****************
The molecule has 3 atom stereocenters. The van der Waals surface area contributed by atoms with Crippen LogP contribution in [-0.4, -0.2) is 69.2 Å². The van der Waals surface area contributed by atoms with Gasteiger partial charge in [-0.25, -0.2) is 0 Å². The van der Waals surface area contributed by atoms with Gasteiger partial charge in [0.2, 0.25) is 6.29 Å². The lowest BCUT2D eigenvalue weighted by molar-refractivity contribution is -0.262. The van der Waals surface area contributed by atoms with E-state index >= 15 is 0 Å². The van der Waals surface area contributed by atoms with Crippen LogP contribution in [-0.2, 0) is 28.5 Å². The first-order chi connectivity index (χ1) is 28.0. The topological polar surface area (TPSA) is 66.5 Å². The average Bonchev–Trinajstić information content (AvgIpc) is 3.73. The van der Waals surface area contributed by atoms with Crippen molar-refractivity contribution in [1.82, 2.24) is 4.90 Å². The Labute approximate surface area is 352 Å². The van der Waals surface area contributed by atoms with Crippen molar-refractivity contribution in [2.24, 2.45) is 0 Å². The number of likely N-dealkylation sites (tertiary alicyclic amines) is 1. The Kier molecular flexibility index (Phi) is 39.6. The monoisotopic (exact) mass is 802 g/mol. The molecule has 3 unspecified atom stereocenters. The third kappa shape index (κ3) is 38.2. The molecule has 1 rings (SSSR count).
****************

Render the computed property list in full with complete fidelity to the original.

The molecule has 3 atom stereocenters. The van der Waals surface area contributed by atoms with Crippen LogP contribution in [-0.4, -0.2) is 69.2 Å². The van der Waals surface area contributed by atoms with Gasteiger partial charge in [-0.25, -0.2) is 0 Å². The van der Waals surface area contributed by atoms with Gasteiger partial charge in [0.2, 0.25) is 6.29 Å². The lowest BCUT2D eigenvalue weighted by molar-refractivity contribution is -0.262. The van der Waals surface area contributed by atoms with E-state index >= 15 is 0 Å². The van der Waals surface area contributed by atoms with Crippen LogP contribution in [-0.2, 0) is 28.5 Å². The first-order chi connectivity index (χ1) is 28.0. The topological polar surface area (TPSA) is 66.5 Å². The average Bonchev–Trinajstić information content (AvgIpc) is 3.73. The van der Waals surface area contributed by atoms with Crippen molar-refractivity contribution in [1.82, 2.24) is 4.90 Å². The Labute approximate surface area is 352 Å². The van der Waals surface area contributed by atoms with Crippen molar-refractivity contribution in [2.24, 2.45) is 0 Å². The number of likely N-dealkylation sites (tertiary alicyclic amines) is 1. The Kier molecular flexibility index (Phi) is 39.6. The monoisotopic (exact) mass is 802 g/mol. The molecule has 3 unspecified atom stereocenters. The third kappa shape index (κ3) is 38.2. The molecule has 1 rings (SSSR count).